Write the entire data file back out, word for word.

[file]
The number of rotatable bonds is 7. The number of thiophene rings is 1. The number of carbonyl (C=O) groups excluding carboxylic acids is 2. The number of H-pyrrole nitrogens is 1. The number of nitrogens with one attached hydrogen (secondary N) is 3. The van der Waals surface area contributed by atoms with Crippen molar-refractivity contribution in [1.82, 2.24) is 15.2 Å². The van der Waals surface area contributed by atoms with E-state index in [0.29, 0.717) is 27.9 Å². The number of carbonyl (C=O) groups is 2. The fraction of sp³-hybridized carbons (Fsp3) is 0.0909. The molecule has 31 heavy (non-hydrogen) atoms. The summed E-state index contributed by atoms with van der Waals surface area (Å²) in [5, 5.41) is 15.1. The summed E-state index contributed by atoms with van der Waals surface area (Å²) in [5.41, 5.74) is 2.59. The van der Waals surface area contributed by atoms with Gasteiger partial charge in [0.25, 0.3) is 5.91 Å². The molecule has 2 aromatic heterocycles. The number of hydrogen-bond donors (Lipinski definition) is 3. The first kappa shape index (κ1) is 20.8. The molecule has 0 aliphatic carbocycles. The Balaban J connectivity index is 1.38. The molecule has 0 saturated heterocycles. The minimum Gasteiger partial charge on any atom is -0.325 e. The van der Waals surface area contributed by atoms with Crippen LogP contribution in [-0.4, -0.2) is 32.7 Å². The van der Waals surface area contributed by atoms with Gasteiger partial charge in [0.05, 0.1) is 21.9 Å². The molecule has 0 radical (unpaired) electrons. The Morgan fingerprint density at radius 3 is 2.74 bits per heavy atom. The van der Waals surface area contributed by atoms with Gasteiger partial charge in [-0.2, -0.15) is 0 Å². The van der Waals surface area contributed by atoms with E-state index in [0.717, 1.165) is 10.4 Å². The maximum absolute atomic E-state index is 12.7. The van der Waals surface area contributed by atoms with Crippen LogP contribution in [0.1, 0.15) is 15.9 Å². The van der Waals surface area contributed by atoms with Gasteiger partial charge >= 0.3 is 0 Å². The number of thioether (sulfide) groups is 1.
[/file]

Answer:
The number of rotatable bonds is 7. The number of thiophene rings is 1. The number of carbonyl (C=O) groups excluding carboxylic acids is 2. The number of H-pyrrole nitrogens is 1. The number of nitrogens with one attached hydrogen (secondary N) is 3. The van der Waals surface area contributed by atoms with Crippen molar-refractivity contribution in [1.82, 2.24) is 15.2 Å². The van der Waals surface area contributed by atoms with E-state index in [0.29, 0.717) is 27.9 Å². The number of carbonyl (C=O) groups is 2. The fraction of sp³-hybridized carbons (Fsp3) is 0.0909. The molecule has 31 heavy (non-hydrogen) atoms. The summed E-state index contributed by atoms with van der Waals surface area (Å²) in [5, 5.41) is 15.1. The summed E-state index contributed by atoms with van der Waals surface area (Å²) in [5.41, 5.74) is 2.59. The van der Waals surface area contributed by atoms with Gasteiger partial charge in [0.25, 0.3) is 5.91 Å². The molecule has 2 aromatic heterocycles. The number of hydrogen-bond donors (Lipinski definition) is 3. The first kappa shape index (κ1) is 20.8. The molecule has 0 aliphatic carbocycles. The Balaban J connectivity index is 1.38. The molecule has 0 saturated heterocycles. The minimum Gasteiger partial charge on any atom is -0.325 e. The van der Waals surface area contributed by atoms with Crippen LogP contribution in [-0.4, -0.2) is 32.7 Å². The van der Waals surface area contributed by atoms with Gasteiger partial charge in [0.05, 0.1) is 21.9 Å². The molecule has 0 radical (unpaired) electrons. The Morgan fingerprint density at radius 3 is 2.74 bits per heavy atom. The van der Waals surface area contributed by atoms with Gasteiger partial charge in [-0.2, -0.15) is 0 Å². The van der Waals surface area contributed by atoms with E-state index in [0.717, 1.165) is 10.4 Å². The maximum absolute atomic E-state index is 12.7. The van der Waals surface area contributed by atoms with Crippen LogP contribution in [0.1, 0.15) is 15.9 Å². The van der Waals surface area contributed by atoms with Gasteiger partial charge >= 0.3 is 0 Å². The number of thioether (sulfide) groups is 1.